Brutal as it sounds, England and Wales are probably besides themselves with joy at the thought of Australian rugby tearing itself to shreds less than a year out from a World Cup at which one of the three nations is certain to fail. The sudden resignation of Ewen McKenzie as Wallaby coach amid a torrent of rumour and innuendo surrounding his private life – the direct result of a text message scandal involving one of his “problem players”, the now suspended Kurtley Beale – would not, under normal circumstances, be a cause for celebration on the other side of the Equator, but given the situation...
Yet those who would like nothing more than to see the Wallabies bomb out in next autumn’s “pool of death” and open up a route into the quarter-finals for their two principal rivals should be careful what they wish for. The two men most heavily linked to the green-and-gold succession, Michael Cheika and Jake White, are unquestionably coaches of star quality, blessed with the ability to push the national team another step or two up the mountainside.
This is an unnerving thought, for if the Wallabies perform any better than they played in their last-second 29-28 defeat by the All Blacks in Brisbane at the weekend, they will be close to unbeatable. It says something for the inspirational qualities of their remarkable young captain, the open-side flanker Michael Hooper, that he was able to harness the negative energy of a week of unprecedented upheaval and turn it into something positive.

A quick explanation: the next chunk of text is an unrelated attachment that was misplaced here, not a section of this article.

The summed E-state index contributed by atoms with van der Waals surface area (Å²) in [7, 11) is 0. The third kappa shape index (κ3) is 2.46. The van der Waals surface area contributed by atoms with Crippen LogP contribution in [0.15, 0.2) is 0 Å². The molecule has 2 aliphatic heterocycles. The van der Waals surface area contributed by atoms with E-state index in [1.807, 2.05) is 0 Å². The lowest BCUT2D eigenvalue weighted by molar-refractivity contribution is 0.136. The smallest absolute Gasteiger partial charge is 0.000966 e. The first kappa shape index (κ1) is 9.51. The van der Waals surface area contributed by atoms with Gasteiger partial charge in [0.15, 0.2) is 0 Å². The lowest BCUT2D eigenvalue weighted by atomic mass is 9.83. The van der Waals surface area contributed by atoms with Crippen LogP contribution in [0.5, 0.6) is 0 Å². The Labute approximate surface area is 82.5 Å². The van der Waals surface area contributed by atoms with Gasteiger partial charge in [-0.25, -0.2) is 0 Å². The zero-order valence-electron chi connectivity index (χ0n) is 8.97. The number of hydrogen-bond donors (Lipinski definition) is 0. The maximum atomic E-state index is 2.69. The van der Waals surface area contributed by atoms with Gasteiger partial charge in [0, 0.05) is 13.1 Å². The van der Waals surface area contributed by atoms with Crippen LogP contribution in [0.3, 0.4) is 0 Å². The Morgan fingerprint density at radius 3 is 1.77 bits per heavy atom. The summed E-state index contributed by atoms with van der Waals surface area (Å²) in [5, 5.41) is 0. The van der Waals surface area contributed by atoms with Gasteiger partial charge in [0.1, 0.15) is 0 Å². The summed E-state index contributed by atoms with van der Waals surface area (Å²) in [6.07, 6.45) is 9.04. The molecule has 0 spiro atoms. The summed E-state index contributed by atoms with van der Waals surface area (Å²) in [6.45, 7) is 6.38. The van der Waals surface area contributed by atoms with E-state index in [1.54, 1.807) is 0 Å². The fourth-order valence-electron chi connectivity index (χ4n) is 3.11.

White, the South African sage who coached the Springboks to a second world title in 2007, has recent experience in Australia, having worked with the Canberra-based Brumbies in the Super 15 tournament and led them to a famous victory over the 2013 British & Irish Lions.
He left the job unexpectedly – recent history tells us that he rarely stays anywhere for long – and resurfaced in Durban with the Sharks, only to end his association with them a few weeks ago and take up the offer of a short-term technical consultancy with Tonga. Having made a public pitch for the Wallaby job as recently as 15 months ago, he is clearly a candidate.
But Cheika is the popular favourite. Highly intelligent, unusually articulate and just a little combustible, the Sydneysider performed outstandingly well during a five-year stint with Leinster, taking the Dubliners to a first Heineken Cup title in 2009. If his move to Stade Français was less successful, he has pressed all the right buttons since returning home to New South Wales and taking over the Waratahs, who won this year’s Super 15 title.
All the best Wallaby teams have had a coach with a touch of chutzpah, a razor-sharp edge: Alan Jones, Bob Dwyer, Rod Macqueen, Eddie Jones... there weren’t many shrinking violets among that lot. Cheika is cut from similar cloth – like them, he thinks differently about the game. For England and Wales, who must take on Australia next month as well as next year, these are dangerous times.